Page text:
Australia/Israel & Jewish Affairs Council

Hamas calls for Palestinian 'Resistance'

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The latest news on the Israeli-Palestinian conflict has focused on the announcement of the planned construction of new homes in the Jerusalem neighbourhood of Gilo, which is located over the 1967 Green line.

The United States, Europe and Arab states said that the announcement would complicate efforts to renew peace talks and to defuse a crisis over the Palestinian statehood bid at the United Nations. Britain and the EU called on Netanyahu to reverse the decision, and US Secretary of State Hillary Clinton said new settlement building would be "counter-productive". Australian Foreign Affairs Minister Kevin Rudd also released a statement criticising the planned construction, calling on Israel to "cease settlement activity".

However, the criticism ignores the fact that Gilo is a predominantly Jewish neighbourhood in south-western Jerusalem that is likely to remain part of Israel under any conceivable peace deal and that the units represent natural growth within the suburb. And more generally, it should be noted that there has been no territorial expansion of Israeli settlements for almost a decade, with most growth taking place within existing boundaries.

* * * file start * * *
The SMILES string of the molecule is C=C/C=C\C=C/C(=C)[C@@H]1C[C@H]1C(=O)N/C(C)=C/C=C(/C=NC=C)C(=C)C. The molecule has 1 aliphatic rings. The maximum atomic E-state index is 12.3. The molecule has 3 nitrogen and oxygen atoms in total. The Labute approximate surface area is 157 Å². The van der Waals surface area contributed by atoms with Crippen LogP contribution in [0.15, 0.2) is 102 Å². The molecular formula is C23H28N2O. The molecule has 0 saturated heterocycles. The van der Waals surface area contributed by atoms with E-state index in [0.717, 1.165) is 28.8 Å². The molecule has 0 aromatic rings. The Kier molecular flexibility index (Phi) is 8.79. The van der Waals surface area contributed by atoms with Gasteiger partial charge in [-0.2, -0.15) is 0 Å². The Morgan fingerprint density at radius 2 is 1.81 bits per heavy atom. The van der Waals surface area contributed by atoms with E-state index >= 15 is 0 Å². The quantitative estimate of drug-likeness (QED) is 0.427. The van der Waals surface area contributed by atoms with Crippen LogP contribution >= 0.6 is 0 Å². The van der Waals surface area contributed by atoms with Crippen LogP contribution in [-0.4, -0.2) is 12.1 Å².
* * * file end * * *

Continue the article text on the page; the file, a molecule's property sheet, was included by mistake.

As Israeli Prime Minister Netanyahu's spokesman Mark Regev said, in every peace plan on the table in the past 18 years, Gilo "stays part of Jerusalem and therefore this planning decision in no way contradicts" the current Israeli Government's desire for peace based on two states for the two peoples. Netanyahu also emphasised that the construction approval was a "preliminary planning decision".

Meanwhile, on October 1, Hamas leader Khaled Meshal also made an announcement that is a serious blow to peace efforts, yet this announcement was barely reported by the media.

Meshal told an international conference in Iran called the ‘5th International Conference in Support of the Palestinian Intifada', that:

"Palestinians must resort to resistance no matter how costly it is, until Palestine is free and Israel is destroyed".

Hamas' founding charter calls for the destruction of Israel and a Palestinian state in all of the territory between the Mediterranean and the Jordan River.

Hamas remains part of the Palestinian ‘unity government' with the Palestinian Authority (PA). Meshal's words illustrate the difficulty in making peace with the Palestinians, given that the PA in the West Bank has no control over Hamas in Gaza and Hamas has repeatedly stated that it will refuse to recognise Israel's right to exist, and it calls for Palestinian ‘resistance' until Israel is destroyed. The fact that Hamas has continually condemned the Palestinian UN bid fearing it may undermine Palestinian rights also illustrates the lack of unity in this ‘unity government'.

It is revealing that while Israel is continually criticised for actions such as natural growth within existing settlements that are marginal to genuine peace prospects, Palestinian division and intransigence, which remain profound obstacles to peace are largely ignored.

Sharyn Mittelman

 

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